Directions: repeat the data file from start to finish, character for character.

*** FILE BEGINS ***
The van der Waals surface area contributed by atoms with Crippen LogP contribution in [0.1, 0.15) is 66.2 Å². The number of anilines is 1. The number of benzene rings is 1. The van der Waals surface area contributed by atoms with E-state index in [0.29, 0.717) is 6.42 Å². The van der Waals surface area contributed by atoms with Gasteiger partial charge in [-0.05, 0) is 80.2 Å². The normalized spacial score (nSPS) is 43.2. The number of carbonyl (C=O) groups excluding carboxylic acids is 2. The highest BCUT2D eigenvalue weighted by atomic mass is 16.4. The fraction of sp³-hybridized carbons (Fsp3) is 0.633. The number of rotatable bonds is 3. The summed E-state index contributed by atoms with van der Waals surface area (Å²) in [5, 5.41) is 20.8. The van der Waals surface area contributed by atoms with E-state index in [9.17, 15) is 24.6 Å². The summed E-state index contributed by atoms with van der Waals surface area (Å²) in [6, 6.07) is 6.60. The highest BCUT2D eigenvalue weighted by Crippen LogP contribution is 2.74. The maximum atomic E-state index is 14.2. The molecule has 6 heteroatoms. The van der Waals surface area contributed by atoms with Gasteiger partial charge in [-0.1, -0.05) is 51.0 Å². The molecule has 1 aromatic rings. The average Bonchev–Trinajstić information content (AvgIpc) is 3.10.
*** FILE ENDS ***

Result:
The van der Waals surface area contributed by atoms with Crippen LogP contribution in [0.1, 0.15) is 66.2 Å². The number of anilines is 1. The number of benzene rings is 1. The van der Waals surface area contributed by atoms with E-state index in [0.29, 0.717) is 6.42 Å². The van der Waals surface area contributed by atoms with Gasteiger partial charge in [-0.05, 0) is 80.2 Å². The normalized spacial score (nSPS) is 43.2. The number of carbonyl (C=O) groups excluding carboxylic acids is 2. The highest BCUT2D eigenvalue weighted by atomic mass is 16.4. The fraction of sp³-hybridized carbons (Fsp3) is 0.633. The number of rotatable bonds is 3. The summed E-state index contributed by atoms with van der Waals surface area (Å²) in [5, 5.41) is 20.8. The van der Waals surface area contributed by atoms with E-state index in [9.17, 15) is 24.6 Å². The summed E-state index contributed by atoms with van der Waals surface area (Å²) in [6, 6.07) is 6.60. The highest BCUT2D eigenvalue weighted by Crippen LogP contribution is 2.74. The maximum atomic E-state index is 14.2. The molecule has 6 heteroatoms. The van der Waals surface area contributed by atoms with Gasteiger partial charge in [-0.1, -0.05) is 51.0 Å². The molecule has 1 aromatic rings. The average Bonchev–Trinajstić information content (AvgIpc) is 3.10.